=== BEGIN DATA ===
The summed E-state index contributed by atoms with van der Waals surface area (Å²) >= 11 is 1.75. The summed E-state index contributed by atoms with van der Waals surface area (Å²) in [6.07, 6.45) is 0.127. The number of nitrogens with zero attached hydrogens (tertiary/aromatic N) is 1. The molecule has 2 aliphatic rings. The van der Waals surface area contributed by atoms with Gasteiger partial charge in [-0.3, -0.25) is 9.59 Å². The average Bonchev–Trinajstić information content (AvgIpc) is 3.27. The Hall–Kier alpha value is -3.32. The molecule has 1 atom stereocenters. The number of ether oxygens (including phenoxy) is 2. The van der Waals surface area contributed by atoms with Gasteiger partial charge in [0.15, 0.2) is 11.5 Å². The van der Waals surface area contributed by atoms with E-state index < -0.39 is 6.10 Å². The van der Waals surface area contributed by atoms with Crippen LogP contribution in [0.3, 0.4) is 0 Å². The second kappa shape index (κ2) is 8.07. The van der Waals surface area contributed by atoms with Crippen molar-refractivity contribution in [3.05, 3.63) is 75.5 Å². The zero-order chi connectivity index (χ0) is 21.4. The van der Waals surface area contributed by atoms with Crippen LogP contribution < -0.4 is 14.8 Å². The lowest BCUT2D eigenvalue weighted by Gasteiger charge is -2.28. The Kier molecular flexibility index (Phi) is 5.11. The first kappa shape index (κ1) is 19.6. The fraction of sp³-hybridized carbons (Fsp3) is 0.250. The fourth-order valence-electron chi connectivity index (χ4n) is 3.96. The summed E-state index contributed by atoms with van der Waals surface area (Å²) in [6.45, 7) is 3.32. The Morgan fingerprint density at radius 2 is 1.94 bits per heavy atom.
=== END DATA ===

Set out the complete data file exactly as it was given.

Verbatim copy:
The summed E-state index contributed by atoms with van der Waals surface area (Å²) >= 11 is 1.75. The summed E-state index contributed by atoms with van der Waals surface area (Å²) in [6.07, 6.45) is 0.127. The number of nitrogens with zero attached hydrogens (tertiary/aromatic N) is 1. The molecule has 2 aliphatic rings. The van der Waals surface area contributed by atoms with Gasteiger partial charge in [-0.3, -0.25) is 9.59 Å². The average Bonchev–Trinajstić information content (AvgIpc) is 3.27. The Hall–Kier alpha value is -3.32. The molecule has 1 atom stereocenters. The number of ether oxygens (including phenoxy) is 2. The van der Waals surface area contributed by atoms with Gasteiger partial charge in [0.15, 0.2) is 11.5 Å². The van der Waals surface area contributed by atoms with E-state index < -0.39 is 6.10 Å². The van der Waals surface area contributed by atoms with Crippen LogP contribution in [0.3, 0.4) is 0 Å². The second kappa shape index (κ2) is 8.07. The van der Waals surface area contributed by atoms with Crippen molar-refractivity contribution in [3.05, 3.63) is 75.5 Å². The zero-order chi connectivity index (χ0) is 21.4. The van der Waals surface area contributed by atoms with Crippen LogP contribution < -0.4 is 14.8 Å². The lowest BCUT2D eigenvalue weighted by Gasteiger charge is -2.28. The Kier molecular flexibility index (Phi) is 5.11. The first kappa shape index (κ1) is 19.6. The fraction of sp³-hybridized carbons (Fsp3) is 0.250. The fourth-order valence-electron chi connectivity index (χ4n) is 3.96. The summed E-state index contributed by atoms with van der Waals surface area (Å²) in [6.45, 7) is 3.32. The Morgan fingerprint density at radius 2 is 1.94 bits per heavy atom.